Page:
Choosing sixth overall in the 2016 draft should certainly help, but Newsome and the rest of the front office need to take a long look at the way they’ve done things in recent years as there were many falling dominoes that led to such a disappointing season. Recent draft history, bad contracts, and too much reliance on unproven players were all factors contributing to a 5-11 season before it ever began.

There’s been too little emphasis on speed at multiple positions, and Newsome hasn’t put enough talent around a quarterback who’s in his prime and has already proven he can win a championship with a good — not necessarily great — supporting cast around him.

Harbaugh has answered questions all year, but Newsome hasn’t addressed the media since the final day of the draft, which will make his first public comments about the 2015 season highly anticipated. Changes to the coaching staff could be coming, but improving personnel will be far more important to the Ravens’ fate in 2016 and beyond.

Injuries, questionable officiating, and tough breaks in close games may have contributed to a 5-11 record, but this was a flawed team from the start and not the Super Bowl contender that the Ravens — or outsiders — thought it was. You just hope the decision-makers acknowledge as much instead of using injuries as the primary excuse or trying to shift too much blame to Harbaugh, his coaches, and current players.

It may not have been easy watching the Ravens play out the string, but now the tough part begins.

Fixing a football team with a plethora of needs.

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Avoiding finger-pointing may become Ravens’ biggest challenge

Posted on 27 October 2015 by Luke Jones

You could find excuses anywhere you looked after the Ravens fell to 1-6 on Monday night.

Substandard officiating and malfunctioning headsets are real issues the NFL needs to address, but dwelling on such factors serves no purpose when you’re in the midst of the worst start in franchise history.

An ever-growing list of injuries has stunted the ceiling of the 2015 Ravens, no matter if expectations were too high for such a playmaker-deprived roster to begin with.

Still a few days shy from Halloween, the Ravens face a cruel reality that no one could have anticipated.

The season is over — at least in the scope that football seasons have been viewed in Baltimore over the last 15 years. Even if you’re crazy enough to believe the Ravens are capable of winning eight or nine of their final nine contests in 2015, that still might not be enough as it was only last year that they needed a hand from Kansas City in Week 17 just to sneak into the playoffs with a 10-6 record.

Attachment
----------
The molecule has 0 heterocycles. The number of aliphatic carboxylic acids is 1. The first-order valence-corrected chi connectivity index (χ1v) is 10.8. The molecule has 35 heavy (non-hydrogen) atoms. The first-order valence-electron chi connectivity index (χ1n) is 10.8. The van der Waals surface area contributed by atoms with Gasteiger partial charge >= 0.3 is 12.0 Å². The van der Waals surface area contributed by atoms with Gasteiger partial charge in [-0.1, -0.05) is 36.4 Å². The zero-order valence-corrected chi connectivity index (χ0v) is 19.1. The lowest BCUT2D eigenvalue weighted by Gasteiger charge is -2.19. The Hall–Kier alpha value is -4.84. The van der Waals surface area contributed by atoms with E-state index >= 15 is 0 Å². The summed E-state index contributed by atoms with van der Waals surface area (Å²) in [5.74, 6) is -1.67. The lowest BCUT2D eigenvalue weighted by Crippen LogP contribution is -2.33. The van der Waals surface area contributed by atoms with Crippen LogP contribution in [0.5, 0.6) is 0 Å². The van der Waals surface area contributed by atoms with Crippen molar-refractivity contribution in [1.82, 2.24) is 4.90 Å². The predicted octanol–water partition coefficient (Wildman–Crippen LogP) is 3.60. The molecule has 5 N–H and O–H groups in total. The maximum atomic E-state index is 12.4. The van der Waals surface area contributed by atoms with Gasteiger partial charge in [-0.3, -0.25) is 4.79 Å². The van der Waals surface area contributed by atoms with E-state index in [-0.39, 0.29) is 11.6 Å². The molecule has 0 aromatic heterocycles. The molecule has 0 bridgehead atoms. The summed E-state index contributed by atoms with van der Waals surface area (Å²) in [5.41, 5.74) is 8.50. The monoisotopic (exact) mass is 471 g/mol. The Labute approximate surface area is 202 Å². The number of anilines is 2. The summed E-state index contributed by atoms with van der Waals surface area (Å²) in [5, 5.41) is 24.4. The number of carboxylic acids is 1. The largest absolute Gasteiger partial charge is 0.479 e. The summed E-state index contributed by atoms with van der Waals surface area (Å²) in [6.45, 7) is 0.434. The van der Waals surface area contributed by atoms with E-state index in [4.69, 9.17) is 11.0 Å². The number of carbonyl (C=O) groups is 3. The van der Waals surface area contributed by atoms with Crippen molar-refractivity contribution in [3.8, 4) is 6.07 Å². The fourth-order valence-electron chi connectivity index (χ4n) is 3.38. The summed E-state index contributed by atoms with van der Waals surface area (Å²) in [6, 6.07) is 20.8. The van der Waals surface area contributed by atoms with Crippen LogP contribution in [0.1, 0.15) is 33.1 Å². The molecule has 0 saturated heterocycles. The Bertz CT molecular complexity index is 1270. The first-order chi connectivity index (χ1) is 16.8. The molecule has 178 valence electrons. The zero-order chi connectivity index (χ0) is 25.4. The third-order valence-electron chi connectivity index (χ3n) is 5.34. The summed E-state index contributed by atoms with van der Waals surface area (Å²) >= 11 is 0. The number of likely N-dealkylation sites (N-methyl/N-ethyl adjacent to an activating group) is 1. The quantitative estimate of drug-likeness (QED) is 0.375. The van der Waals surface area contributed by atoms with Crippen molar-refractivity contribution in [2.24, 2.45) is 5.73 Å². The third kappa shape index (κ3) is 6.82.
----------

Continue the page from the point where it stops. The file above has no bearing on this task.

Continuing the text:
Six losses by one score each might make the Ravens the best 1-6 team in NFL history, but that still only fetches the first overall pick in the 2016 draft if the season were to end today.

If Super Bowl XLVII was John Harbaugh’s finest hour in Baltimore, the eighth-year head coach is now entering his most critical one. With nine games to go in the season from hell, Harbaugh must steer the Ravens clear of the finger-pointing game the rest of the way.

Harbaugh has said this isn’t the first time one of his teams has faced adversity and has maintained that it will make the Ravens better in the long run, but it’s easier to hold the ship together in the midst of a losing streak when you’re still in the heart of the playoff race. Even when the Ravens stood at 0-3 or 1-4 earlier this season, there were historical examples from which to draw inspiration that they could climb back in the hunt.

But at 1-6, the Ravens have entered the territory when everyone — players, coaches, and members of the front office — begins looking over his shoulder. Even the bulletproof Ozzie Newsome has to be feeling at least the slightest bit of anxiety these days when he sees Steve Bisciotti’s name light up on his phone. They wouldn’t be the competitors that they are if that uneasiness didn’t exist right now.

That doesn’t mean Bisciotti will or should clean house, but everyone’s seat — some more than others — should feel at least a little warm over such a poor start.

The truth is that the Ravens aren’t fixing all of their problems this year, meaning not everyone is going to be around to see these dark times through. That goes for players, coaches, and the rest of the organization as change is an annual part of the NFL even when life is good. How much change remains to be seen, but that uncertainty for everyone is what Harbaugh must weather as the face of the organization over the rest of the season.

Right or wrong, it’s human nature for coaches to want to point to the front office and to players, for players to blame coaches and each other, for the front office to point to coaches for not getting the job done with the roster assembled in the offseason, and for all parties to blame injuries, officiating, and any other variable creeping into the equation in a given week. How effectively the Ravens avoid those traps over the next two months will go a long way in determining how long everyone sticks around under Bisciotti, who once fired a Super Bowl-winning coach only a year after he’d led the Ravens to the best regular-season mark in franchise history.

It was less than two years ago that the highly-competitive owner vowed to get more involved if the Ravens repeated the mistakes of a 2013 season that ended in an 8-8 record. Two years later, those problems pale in comparison to what they face now.

“I have to be patient to let people fail, but I don’t have to be patient enough to let people repeat failure,” Bisciotti said in January 2014. “I’ll be more apt to get my way next year if their solutions don’t change the problems. That’s fair, that’s where I am as owner.”